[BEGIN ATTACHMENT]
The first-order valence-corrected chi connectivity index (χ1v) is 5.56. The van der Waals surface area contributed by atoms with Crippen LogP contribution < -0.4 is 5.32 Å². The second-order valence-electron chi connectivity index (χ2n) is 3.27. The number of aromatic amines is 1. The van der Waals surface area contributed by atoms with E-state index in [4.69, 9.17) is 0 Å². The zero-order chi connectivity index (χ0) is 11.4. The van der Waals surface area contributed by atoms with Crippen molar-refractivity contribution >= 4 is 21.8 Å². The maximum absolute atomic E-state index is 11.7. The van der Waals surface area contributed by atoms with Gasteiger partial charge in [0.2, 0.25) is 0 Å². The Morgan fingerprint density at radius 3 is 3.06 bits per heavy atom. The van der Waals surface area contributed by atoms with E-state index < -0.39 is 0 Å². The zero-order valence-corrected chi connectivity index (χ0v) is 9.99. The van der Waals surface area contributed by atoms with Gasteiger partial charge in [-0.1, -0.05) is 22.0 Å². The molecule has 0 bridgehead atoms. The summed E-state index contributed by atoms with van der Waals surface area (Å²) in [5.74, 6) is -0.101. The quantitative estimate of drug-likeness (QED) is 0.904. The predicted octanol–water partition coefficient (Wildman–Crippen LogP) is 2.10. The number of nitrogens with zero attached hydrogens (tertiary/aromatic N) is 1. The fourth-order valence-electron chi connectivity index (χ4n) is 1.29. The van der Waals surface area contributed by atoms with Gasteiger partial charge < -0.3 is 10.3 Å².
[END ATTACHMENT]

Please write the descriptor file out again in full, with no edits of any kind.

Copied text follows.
The first-order valence-corrected chi connectivity index (χ1v) is 5.56. The van der Waals surface area contributed by atoms with Crippen LogP contribution < -0.4 is 5.32 Å². The second-order valence-electron chi connectivity index (χ2n) is 3.27. The number of aromatic amines is 1. The van der Waals surface area contributed by atoms with E-state index in [4.69, 9.17) is 0 Å². The zero-order chi connectivity index (χ0) is 11.4. The van der Waals surface area contributed by atoms with Crippen molar-refractivity contribution >= 4 is 21.8 Å². The maximum absolute atomic E-state index is 11.7. The van der Waals surface area contributed by atoms with Gasteiger partial charge in [0.2, 0.25) is 0 Å². The Morgan fingerprint density at radius 3 is 3.06 bits per heavy atom. The van der Waals surface area contributed by atoms with E-state index < -0.39 is 0 Å². The zero-order valence-corrected chi connectivity index (χ0v) is 9.99. The van der Waals surface area contributed by atoms with Gasteiger partial charge in [-0.1, -0.05) is 22.0 Å². The molecule has 0 bridgehead atoms. The summed E-state index contributed by atoms with van der Waals surface area (Å²) in [5.74, 6) is -0.101. The quantitative estimate of drug-likeness (QED) is 0.904. The predicted octanol–water partition coefficient (Wildman–Crippen LogP) is 2.10. The number of nitrogens with zero attached hydrogens (tertiary/aromatic N) is 1. The fourth-order valence-electron chi connectivity index (χ4n) is 1.29. The van der Waals surface area contributed by atoms with Gasteiger partial charge < -0.3 is 10.3 Å².